Ina Fried

Recent Posts by Ina Fried

Microsoft Serves Up Near-Final Release Preview of Windows 8 in Hope of Getting PCs on Shelves by the Holidays

A few days ahead of schedule, Microsoft on Thursday issued its near-final “release preview” version of Windows 8.

The company had promised the updated test version would come by the first week in June. Its arrival was not much of a surprise given that Redmond accidentally posted about the release on Wednesday, though the blog was quickly pulled.

Microsoft issued a consumer preview version of Windows 8 in February after debuting the software at last year’s D9 conference.

The software is expected to debut in time to ship on PCs sold this holiday season, but Microsoft had yet to confirm that publicly. Windows boss Steven Sinofsky stopped short of promising that, but stated on Thursday that this is indeed the goal.

“Ultimately, our partners will determine when their PCs are available in market,” Sinofsky said in a blog post. “If the feedback and telemetry on Windows 8 and Windows RT match our expectations, then we will enter the final phases of the RTM process in about 2 months. If we are successful in that, then we are tracking to our shared goal of having PCs with Windows 8 and Windows RT available for the holidays.”

Windows 8 represents a huge bet for Microsoft, which is shifting to a new interface, a new type of application as well as for the first time supporting both traditional PC processors from Intel and AMD and the type of ARM processors used in phones and tablets and made by Qualcomm, Nvidia and Texas Instruments.

Microsoft is also making other changes, including the addition of a built-in Windows Store for selling apps. The move is a break from past methods of distributing Windows software but in line with how software is sold on Android, the Mac and iOS.

Though not earth-shattering, there are a number of key changes in this latest test version. The biggest of these is probably the inclusion of limited Flash support in the new-style Metro version of Internet Explorer. Microsoft had previously said that only the classic “desktop” version of the browser would support Flash. The Metro browser still won’t support other plugins.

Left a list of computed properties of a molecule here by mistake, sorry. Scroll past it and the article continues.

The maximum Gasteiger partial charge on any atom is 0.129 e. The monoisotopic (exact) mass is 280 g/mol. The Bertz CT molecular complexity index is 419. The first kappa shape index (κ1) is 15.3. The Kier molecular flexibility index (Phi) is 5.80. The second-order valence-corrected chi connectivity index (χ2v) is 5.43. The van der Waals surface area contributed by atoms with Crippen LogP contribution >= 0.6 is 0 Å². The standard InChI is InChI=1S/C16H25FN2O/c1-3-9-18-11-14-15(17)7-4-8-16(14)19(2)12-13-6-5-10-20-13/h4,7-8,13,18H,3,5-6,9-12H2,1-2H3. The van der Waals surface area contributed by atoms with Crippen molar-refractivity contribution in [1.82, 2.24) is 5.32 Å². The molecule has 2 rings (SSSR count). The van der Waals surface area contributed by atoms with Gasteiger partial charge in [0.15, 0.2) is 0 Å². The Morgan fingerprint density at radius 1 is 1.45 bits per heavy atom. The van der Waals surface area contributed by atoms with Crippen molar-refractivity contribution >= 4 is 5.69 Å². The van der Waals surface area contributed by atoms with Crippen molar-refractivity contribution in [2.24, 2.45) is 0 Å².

The new update also adds Bing apps for travel, news and sports, as well as updates to the mail, photos and people apps. Multi-monitor support is also better, Microsoft said.

Additionally, Microsoft confirmed the upgrade program for those buying Windows 7 PCs in the coming months. The company said that people buying such machines starting June 2 will be able to upgrade to Windows 8 for $15. The offer applies in 131 countries, including the U.S. and Canada.


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Just as the atom bomb was the weapon that was supposed to render war obsolete, the Internet seems like capitalism’s ultimate feat of self-destructive genius, an economic doomsday device rendering it impossible for anyone to ever make a profit off anything again. It’s especially hopeless for those whose work is easily digitized and accessed free of charge.

— Author Tim Kreider on not getting paid for one’s work